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California regulators aren’t taking action against care homes that cheated workers

In this April 16, 2019 photo, Dr. Hina Shah poses at Golden Gate University in San Francisco, where
Many of the cases that workers are bringing challenge “conditions that are akin to modern-day slavery,” said Hina Shah, an associate law professor at Golden Gate University who directs the Women’s Employment Rights Clinic,
(James Tensuan / Reveal)
Reveal from the Center for Investigative Reporting

Across California, at least 20 companies providing care for elderly, disabled and mentally ill people continue to operate illegally after being cited for failing to pay their workers more than $1.4 million in back wages and penalties.

“There’s no accountability,” said Hina Shah, an associate law professor at Golden Gate University who directs the Women’s Employment Rights Clinic, which represents low-wage workers on issues of wage theft, discrimination and harassment. “Many of the cases that are being brought by workers are challenging flat-rate pay for 24 hours of work, conditions that are akin to modern-day slavery.”

In 2015, then-Gov. Jerry Brown signed the Fair Day’s Pay Act, which aimed to thwart wage theft in California. It barred companies with outstanding wage-theft judgments from conducting business in the state.

But the state Department of Social Services’ Community Care Licensing Division, which is in charge of licensing facilities for the elderly and disabled, has not acted, Reveal from the Center for Investigative Reporting found.

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The agency received debtors’ names from the state labor commissioner’s office over the last year or so. However, the companies continue to operate despite their outstanding wage-theft judgments, Reveal found. Meanwhile, employees who won tens of thousands of dollars in judgments remain unpaid.

“The law says if you have an unpaid judgment, you can’t conduct business in the state,” said Gideon Baum, the consultant who analyzed the bill for the Senate Labor and Industrial Relations Committee before it became law in 2016. “The law can’t be any clearer. Given that these are licensed by the Department of Social Services, the agency should be enforcing the law.”

Pat Leary, acting director of the Department of Social Services, declined through spokesman Michael Weston to be interviewed. But in a phone interview, Weston said the agency’s hands are tied when it comes to revoking the licenses of companies that fail to pay wage-theft judgments.

“If the department wants to put someone out of business, we have to show cause that there’s a direct threat to the health and safety of residents,” he said.

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Weston declined to discuss what his agency is doing about the debtors: “I’m not going to speculate on what enforcement actions we’re taking. We’re aware of the lists. We do look into those cases, but I’m not going to get into specifics.”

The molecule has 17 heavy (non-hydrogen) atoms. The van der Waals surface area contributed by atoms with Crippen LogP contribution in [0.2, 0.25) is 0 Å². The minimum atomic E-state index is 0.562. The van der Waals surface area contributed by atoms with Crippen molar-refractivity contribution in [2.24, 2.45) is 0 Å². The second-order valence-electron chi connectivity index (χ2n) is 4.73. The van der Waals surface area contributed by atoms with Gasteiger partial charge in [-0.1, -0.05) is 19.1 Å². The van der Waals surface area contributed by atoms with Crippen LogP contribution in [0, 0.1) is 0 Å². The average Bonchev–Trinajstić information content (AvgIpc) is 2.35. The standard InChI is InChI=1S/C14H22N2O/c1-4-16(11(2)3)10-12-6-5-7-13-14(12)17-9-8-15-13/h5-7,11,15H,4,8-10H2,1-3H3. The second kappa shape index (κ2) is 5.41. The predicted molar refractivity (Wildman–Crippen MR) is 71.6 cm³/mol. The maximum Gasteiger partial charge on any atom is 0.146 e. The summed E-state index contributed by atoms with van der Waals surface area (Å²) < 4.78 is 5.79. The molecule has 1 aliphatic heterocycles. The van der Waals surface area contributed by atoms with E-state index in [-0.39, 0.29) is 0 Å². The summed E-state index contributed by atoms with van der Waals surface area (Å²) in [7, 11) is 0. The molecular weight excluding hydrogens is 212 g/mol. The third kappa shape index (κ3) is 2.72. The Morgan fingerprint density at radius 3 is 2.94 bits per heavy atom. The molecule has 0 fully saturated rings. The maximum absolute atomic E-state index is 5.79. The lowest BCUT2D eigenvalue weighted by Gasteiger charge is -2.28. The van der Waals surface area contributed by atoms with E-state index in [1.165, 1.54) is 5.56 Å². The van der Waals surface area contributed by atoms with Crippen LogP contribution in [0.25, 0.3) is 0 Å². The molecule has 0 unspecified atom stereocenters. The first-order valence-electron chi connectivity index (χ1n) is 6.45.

Inspection records available online show no indication that licensing officials considered debtors’ outstanding wage-theft judgments when they visited the facilities in recent months, Reveal found.

Legal experts say proving a connection between residents’ health and safety and wage theft is not required under the Fair Day’s Pay Act for state licensing officials to take action. In addition, some argue that licensing officials could revoke the licenses of care homes that fail to pay judgments because wage theft inflicts harm on workers and seniors, a violation of the state’s health and safety code.

“If [the Department of Social Services] shut some facilities down, it would have a big impact,” said Aquilina Soriano Versoza, executive director of the Pilipino Workers Center, an advocacy organization in Los Angeles. “There is not enough consciousness about the worker conditions and how they connect to patient care.”

“When there is rampant wage theft and workers are working unsustainable working hours, it’s leading to poor quality of care,” Shah said. “There’s an increase in risk to the health and safety of both the workers and the residents. The Department of Social Services has the authority to act, to revoke or deny licenses.”

One company with outstanding wage-theft judgments is Catuira Home Inc., which runs a care home in Clovis in the Central Valley. In 2017, the state labor commissioner issued orders for Catuira to pay five caregivers more than $870,000 in unpaid wages and penalties.

Soon after, in October 2017, company co-owner Edwin Catuira filed for Chapter 7 bankruptcy. Less than four months later, Catuira Home also filed for bankruptcy. The bankruptcy trustees in both cases concluded that neither Edwin Catuira nor Catuira Home had enough assets to pay their creditors, effectively erasing their debt. Edwin Catuira sold the real estate where the home is located in 2014, records show.